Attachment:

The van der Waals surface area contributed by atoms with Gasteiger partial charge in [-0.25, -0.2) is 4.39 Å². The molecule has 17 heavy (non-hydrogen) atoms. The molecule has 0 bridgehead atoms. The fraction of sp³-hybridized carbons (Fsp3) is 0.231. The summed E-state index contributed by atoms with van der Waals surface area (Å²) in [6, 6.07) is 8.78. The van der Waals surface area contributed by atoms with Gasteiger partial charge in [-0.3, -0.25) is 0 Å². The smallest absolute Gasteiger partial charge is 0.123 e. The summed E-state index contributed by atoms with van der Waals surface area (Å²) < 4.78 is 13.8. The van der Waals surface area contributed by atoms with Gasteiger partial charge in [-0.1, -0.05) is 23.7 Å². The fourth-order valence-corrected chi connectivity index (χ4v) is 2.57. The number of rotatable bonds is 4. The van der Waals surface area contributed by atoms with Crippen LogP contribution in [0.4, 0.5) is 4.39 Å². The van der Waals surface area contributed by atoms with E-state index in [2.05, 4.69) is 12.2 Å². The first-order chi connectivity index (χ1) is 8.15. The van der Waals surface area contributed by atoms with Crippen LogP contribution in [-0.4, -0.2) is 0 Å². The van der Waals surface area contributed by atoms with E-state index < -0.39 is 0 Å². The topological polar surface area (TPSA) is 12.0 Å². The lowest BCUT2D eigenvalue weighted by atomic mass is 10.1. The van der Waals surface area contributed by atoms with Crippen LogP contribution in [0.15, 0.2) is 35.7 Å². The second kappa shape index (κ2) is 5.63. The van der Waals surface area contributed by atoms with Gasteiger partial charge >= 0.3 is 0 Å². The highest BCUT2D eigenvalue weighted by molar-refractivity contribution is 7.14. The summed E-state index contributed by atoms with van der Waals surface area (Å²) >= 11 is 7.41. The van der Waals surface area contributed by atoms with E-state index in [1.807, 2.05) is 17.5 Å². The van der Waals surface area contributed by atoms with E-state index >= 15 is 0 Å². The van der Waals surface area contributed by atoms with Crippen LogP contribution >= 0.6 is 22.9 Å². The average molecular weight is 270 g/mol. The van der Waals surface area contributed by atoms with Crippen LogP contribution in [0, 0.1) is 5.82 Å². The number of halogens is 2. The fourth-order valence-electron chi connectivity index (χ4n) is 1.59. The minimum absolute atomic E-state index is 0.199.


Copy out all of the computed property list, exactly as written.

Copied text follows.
The van der Waals surface area contributed by atoms with Gasteiger partial charge in [-0.25, -0.2) is 4.39 Å². The molecule has 17 heavy (non-hydrogen) atoms. The molecule has 0 bridgehead atoms. The fraction of sp³-hybridized carbons (Fsp3) is 0.231. The summed E-state index contributed by atoms with van der Waals surface area (Å²) in [6, 6.07) is 8.78. The van der Waals surface area contributed by atoms with Gasteiger partial charge in [-0.3, -0.25) is 0 Å². The smallest absolute Gasteiger partial charge is 0.123 e. The summed E-state index contributed by atoms with van der Waals surface area (Å²) < 4.78 is 13.8. The van der Waals surface area contributed by atoms with Gasteiger partial charge in [-0.1, -0.05) is 23.7 Å². The fourth-order valence-corrected chi connectivity index (χ4v) is 2.57. The number of rotatable bonds is 4. The van der Waals surface area contributed by atoms with Crippen LogP contribution in [0.4, 0.5) is 4.39 Å². The van der Waals surface area contributed by atoms with E-state index in [2.05, 4.69) is 12.2 Å². The first-order chi connectivity index (χ1) is 8.15. The van der Waals surface area contributed by atoms with Crippen LogP contribution in [-0.4, -0.2) is 0 Å². The van der Waals surface area contributed by atoms with E-state index < -0.39 is 0 Å². The topological polar surface area (TPSA) is 12.0 Å². The lowest BCUT2D eigenvalue weighted by atomic mass is 10.1. The van der Waals surface area contributed by atoms with Crippen LogP contribution in [0.15, 0.2) is 35.7 Å². The second kappa shape index (κ2) is 5.63. The van der Waals surface area contributed by atoms with Gasteiger partial charge >= 0.3 is 0 Å². The highest BCUT2D eigenvalue weighted by molar-refractivity contribution is 7.14. The summed E-state index contributed by atoms with van der Waals surface area (Å²) >= 11 is 7.41. The van der Waals surface area contributed by atoms with E-state index in [1.807, 2.05) is 17.5 Å². The van der Waals surface area contributed by atoms with E-state index >= 15 is 0 Å². The van der Waals surface area contributed by atoms with Crippen LogP contribution >= 0.6 is 22.9 Å². The average molecular weight is 270 g/mol. The van der Waals surface area contributed by atoms with Crippen LogP contribution in [0, 0.1) is 5.82 Å². The number of halogens is 2. The fourth-order valence-electron chi connectivity index (χ4n) is 1.59. The minimum absolute atomic E-state index is 0.199.